How do you express your love?
Sweet notes put in your children’s lunch?
Romantic weekends with your husband/wife/partner/boyfriend/girlfriend?
Maybe you wear a FREE HUGS T-shirt and you actually embrace everyone you meet.
Love is love, right? Yes, but great love is when you pull out all the stops and hold nothing back and give until the purse of your heart is empty.
Recently, I was witness to great love being expressed. It kind of blew me away that I was the center piece of the love exchange. It was an honor to help execute a plan of a marriage proposal and supply the very special meal to accompany this occasion.
My client pulled out all the stops! A private in-home dinner was arranged, the bride-to-be’s parents were flown in from France, and her best friend flown in from China… as a surprise! (The doorbell rings, the bride-to-be answers it and the 2 women dissolve into tears and hugs - that was the love gesture that really won me over. Take note, future man of my life; fly my best friend in to surprise me and I’ll be yours forever!) It was a very small intimate meal in a New York City apartment. Everyone gathered thought they were there to celebrate a Birthday. I created a menu based on the favorite tastes of the guests. Their host took great care in selecting each course and going over and over the details of the meal. The whole dinner centered around truffle risotto.
I don’t have a real taste for these aromatic fungi, but their value and culinary worth are not lost on me. Any cook would jump at the chance to shop for one of these little lumps, pack it away in a jar of arborio rice, and then delicately shave it into piles on top of risotto. This isn’t just any old ingredient, truffles are higly prized, hard to find, they have a short season and they are very VERY expensive. How expensive? $2, 630.83 per pound is the present going rate.
I enter the apartment and am greeted by the host and the first thing he asks, “How is the truffle?!” I show him the jar, unscrew the cap so he can smell it and he practically cries. He says, “Lisa, you have made me very happy. Watch their faces as you place the risotto in front of them. It will be a very special moment.” He was wrong, their faces changed the second I unscrewed the lid for the second time. It was like an electric current shot through all of them and they began buzzing with anticipation. The smell was intoxicating all the way from the island of the open kitchen to the dining room table. My assistant for the evening and I placed the dishes in front of them and then I went around for an extra truffle shaving flourish. They all sat there waving their hands over the bowls to bring the aroma closer to their noses. Their host paid for the silly thing, but it was like I was personally gifting them this culinary treasure. What fun!
After dinner, the host takes his lady to the rooftop terrace that had been romantically decorated with hundreds of candles, bouquets of balloons, champagne, and my fancy pancy gold dusted cheesecake truffles and he privately proposes. She said Yes. The dinner was an absolute success, the guests break into spontaneous dance, I am handsomely paid and I go on my merry way.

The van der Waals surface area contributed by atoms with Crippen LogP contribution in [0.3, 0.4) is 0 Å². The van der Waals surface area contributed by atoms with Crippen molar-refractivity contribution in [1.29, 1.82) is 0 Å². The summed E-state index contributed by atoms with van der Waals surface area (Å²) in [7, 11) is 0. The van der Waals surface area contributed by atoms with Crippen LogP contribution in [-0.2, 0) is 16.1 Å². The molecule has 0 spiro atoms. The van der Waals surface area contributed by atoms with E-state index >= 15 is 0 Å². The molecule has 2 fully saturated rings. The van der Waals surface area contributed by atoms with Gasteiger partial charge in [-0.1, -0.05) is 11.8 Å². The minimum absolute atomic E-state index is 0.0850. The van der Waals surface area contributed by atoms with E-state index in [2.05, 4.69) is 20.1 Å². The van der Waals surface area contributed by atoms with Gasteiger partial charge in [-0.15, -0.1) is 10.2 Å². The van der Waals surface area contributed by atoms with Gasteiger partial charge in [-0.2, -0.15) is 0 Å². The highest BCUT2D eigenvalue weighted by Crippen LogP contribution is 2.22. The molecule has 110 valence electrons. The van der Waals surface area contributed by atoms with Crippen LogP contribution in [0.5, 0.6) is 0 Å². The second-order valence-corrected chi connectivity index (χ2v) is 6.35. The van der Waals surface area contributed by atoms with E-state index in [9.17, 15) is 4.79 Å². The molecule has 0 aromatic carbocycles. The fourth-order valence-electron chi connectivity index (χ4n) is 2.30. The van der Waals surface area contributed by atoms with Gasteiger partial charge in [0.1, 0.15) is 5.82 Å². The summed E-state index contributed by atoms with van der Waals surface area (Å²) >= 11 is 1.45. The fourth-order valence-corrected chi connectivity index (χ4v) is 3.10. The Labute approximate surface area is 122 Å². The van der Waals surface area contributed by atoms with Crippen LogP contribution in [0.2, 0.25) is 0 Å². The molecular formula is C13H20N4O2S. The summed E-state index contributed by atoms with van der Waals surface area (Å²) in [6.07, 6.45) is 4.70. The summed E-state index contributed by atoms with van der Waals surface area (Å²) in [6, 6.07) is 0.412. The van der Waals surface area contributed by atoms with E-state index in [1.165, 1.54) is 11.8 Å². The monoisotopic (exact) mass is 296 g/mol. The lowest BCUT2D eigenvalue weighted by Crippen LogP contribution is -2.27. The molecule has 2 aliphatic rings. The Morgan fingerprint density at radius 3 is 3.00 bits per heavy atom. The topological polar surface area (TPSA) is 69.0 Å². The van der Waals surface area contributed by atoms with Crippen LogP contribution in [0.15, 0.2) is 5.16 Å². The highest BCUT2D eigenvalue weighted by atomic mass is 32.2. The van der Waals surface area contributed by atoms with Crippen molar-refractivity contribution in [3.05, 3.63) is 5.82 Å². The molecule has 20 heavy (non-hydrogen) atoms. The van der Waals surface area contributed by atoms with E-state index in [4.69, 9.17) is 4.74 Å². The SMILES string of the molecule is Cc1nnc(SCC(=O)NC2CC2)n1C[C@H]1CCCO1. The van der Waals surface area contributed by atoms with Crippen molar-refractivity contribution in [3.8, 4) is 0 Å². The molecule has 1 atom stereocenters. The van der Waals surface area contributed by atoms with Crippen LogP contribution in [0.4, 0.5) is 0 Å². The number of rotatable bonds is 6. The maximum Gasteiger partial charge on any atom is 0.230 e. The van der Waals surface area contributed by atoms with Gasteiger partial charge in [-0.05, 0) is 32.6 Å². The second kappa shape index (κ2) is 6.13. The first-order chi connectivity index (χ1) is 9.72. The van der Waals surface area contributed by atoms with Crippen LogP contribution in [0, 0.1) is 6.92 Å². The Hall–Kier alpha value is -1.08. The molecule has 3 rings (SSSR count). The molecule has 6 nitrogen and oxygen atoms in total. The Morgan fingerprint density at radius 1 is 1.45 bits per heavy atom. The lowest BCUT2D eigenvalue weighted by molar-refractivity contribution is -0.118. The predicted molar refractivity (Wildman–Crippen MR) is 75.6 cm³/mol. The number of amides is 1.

In the cab ride home, I just kept going over and over in my mind everyone’s reaction to the truffle. The host's choice to include that on the menu was a huge gesture of love. But here’s the thing, truffle or no truffle, she would have said Yes. His love would have been felt and received over a box of macaroni and cheese, I am sure.
We may not all have truffles at our disposal to shave over the risotto of our loved ones. We may not all have the resources to fly in friends and family to celebrate the special occasions of our life. We may not all have a personal chef to insure our extra important meals are delcious and made with care. But not having those things doesn’t diminish our love. Love is love, right?
A truffle is just a high priced smelly old mushroomy thing that grows near the roots of rare trees in France and Italy, but it packs a punch. I witnessed it first hand and the lesson of that night will stay with me for a long time. It was a lesson in great love. How can I ‘truffle’ the loved ones of my life? What gestures can I offer to demonstrate my love? Am I pulling out all the stops? Am I holding something back? It doesn’t matter how much money is in my purse. The purse of my heart is overflowing. And if I give from there then it’s truffles for everyone!
When I was taught to make risotto, I learned that it is a labor of love in the kitchen because it requires no less than 21 minutes of constant stirring to break down the starches in the rice and to fully incorporate the liquid. That may not seem like a great deal of time, but I dare you to pick up a wooden spoon, set the timer and stir. It is eternal. Your loved ones are worth it!
2 tablespoons olive oil
1 cup diced red onion
1 clove garlic, minced
2 cups Arborio rice
1 cup white wine
4 cups chicken stock
1/2 cup grated Parmesan
1/4 cup freshly chopped parsley leaves
5 tablespoons butter
salt and pepper to taste
3 ounces white truffles***
In a 4quart saucepan, heat olive oil over a medium heat. Add onions and garlic and sweat for 3 minutes until onions are translucent. Add rice and lightly toast in oil for 2 minutes stirring frequently. Add wine, stirring until completely absorbed. Continue adding stock 1/3rd at a time stirring until each additional 1/3rd is absorbed. Once all liquid is absorbed, remove from heat and stir in Parmesan, parsley, and butter. Season with salt and pepper.
Divide into 6 serving bowls and top with shaved truffles.
***if truffles are not in your budget or found in your region, by all means still make risotto! In the last minute of stirring in liquid, add one cup of sauteed mushrooms, or fennel, or asparagus, or your favorite vegetable.